In 2012, the latest year for which statistics are available, 42,469 women were diagnosed with breast cancer in England. This represents over 30% of all female cancer diagnoses, far outstripping the next major cancer to affect women (lung cancer with 16,356 diagnoses).
Women at risk
Eight out of ten of these new diagnoses were found in women over the age of 50, the highest risk group.
Any woman aged between 50 and 70 is entitled to screening every three years as part of the NHS Breast Screening Programme. Women over 70 should contact their GP’s to arrange for even more regular check-ups.
Aside from age, there are a number of factors that can increase your individual risk of developing breast cancer. By far the most powerful indicator of risk is your family history.
Though most cases of breast cancer aren’t hereditary we do know that there are at least three genetic markers that might indicate a pre-disposition to develop breast cancer.
As a general rule any close female relative with a breast cancer diagnosis would place you firmly in a higher risk group.
Women who smoke are much more likely to fall victim and the amount of alcohol you consume will also affect your chances.
Studies have also shown that obesity increases the risk as does height; for reasons as yet to be understood, tall women are more likely to develop breast cancer than their smaller contemporaries.
Prolonged exposure to increased levels of oestrogen, like taking birth control or HRT is also a factor.
Early detection improves outcomes
The earlier a diagnosis can be made the better. While a cancerous growth is self-contained in the breast the options of surgery, chemotherapy and radiation therapy remain open depending on the type, size and position of the tumour.
Once it has metastasised to other parts of the body the cancer becomes incurable.
The most effective detector of a new cancer growth is you. You are your own best defence.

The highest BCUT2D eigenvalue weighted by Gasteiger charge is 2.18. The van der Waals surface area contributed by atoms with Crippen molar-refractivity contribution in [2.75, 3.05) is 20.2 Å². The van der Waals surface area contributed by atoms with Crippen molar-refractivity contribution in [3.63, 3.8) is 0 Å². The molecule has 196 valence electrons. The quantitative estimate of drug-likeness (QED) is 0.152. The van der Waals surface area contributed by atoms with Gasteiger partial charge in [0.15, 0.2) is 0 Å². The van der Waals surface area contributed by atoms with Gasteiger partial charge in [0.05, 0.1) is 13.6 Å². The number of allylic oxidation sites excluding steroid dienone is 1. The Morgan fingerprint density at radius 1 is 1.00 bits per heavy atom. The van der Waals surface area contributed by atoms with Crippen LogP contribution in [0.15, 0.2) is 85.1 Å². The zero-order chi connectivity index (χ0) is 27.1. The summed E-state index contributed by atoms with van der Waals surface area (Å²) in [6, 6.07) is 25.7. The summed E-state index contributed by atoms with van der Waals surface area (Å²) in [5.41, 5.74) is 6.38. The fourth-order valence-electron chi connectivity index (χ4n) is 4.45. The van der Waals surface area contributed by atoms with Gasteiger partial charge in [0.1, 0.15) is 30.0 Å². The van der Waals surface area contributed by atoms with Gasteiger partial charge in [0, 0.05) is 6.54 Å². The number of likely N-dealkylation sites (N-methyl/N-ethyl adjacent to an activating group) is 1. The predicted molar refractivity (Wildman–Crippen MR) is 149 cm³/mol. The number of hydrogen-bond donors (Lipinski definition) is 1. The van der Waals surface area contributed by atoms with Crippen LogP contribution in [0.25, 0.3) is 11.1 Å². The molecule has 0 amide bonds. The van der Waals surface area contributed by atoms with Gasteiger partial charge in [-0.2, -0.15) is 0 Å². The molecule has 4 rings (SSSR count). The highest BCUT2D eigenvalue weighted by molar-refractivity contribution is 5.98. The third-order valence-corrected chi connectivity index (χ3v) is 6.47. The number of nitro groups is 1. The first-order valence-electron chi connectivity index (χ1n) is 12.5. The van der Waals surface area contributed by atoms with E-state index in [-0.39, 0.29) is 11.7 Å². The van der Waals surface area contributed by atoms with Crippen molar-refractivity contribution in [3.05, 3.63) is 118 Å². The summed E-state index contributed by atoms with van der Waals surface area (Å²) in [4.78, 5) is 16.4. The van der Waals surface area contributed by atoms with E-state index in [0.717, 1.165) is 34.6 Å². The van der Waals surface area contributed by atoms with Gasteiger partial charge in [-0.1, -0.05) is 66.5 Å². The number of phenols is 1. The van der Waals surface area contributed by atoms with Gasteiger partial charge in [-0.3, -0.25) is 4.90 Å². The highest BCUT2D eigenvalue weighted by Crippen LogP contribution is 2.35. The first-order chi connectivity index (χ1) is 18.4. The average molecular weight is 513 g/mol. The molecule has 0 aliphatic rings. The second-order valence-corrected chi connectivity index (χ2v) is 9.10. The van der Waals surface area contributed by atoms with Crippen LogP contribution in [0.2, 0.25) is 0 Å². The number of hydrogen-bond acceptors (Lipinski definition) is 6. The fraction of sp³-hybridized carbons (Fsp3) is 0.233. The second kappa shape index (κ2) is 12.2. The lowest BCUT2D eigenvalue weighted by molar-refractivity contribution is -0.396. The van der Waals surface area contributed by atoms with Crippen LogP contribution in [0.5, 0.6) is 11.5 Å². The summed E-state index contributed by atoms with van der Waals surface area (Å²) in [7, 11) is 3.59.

The first step is to become what specialists have coined ‘breast aware’. You should take some time to really understand the look and feel of your breasts as they are now. Look at them in a mirror and note their size and shape.
What to check for
Of course as you get older and your body goes through various changes, major and minor, your breasts will also change but it is the pace that would indicate any cause for concern.
You should look for the appearance of
Lumps or growths in either breast
Changes to the size or overall shape of either breast
A discharge from the nipples, which may contain blood
Dimpling on the skin of your breasts or a rash around the nipple
Changes in the shape and size of your nipple (becoming sunken for example)
Breast pain is not usually a sign of breast cancer.
Each or any of these symptoms may be caused by other factors, but are worth discussing with your doctor.
It is important not to stress about anything unnecessarily; most lumps and growths (90%) found in the breast will turn out to be benign.
Be vigilant, be safe, be aware of your own body, it just makes good sense.
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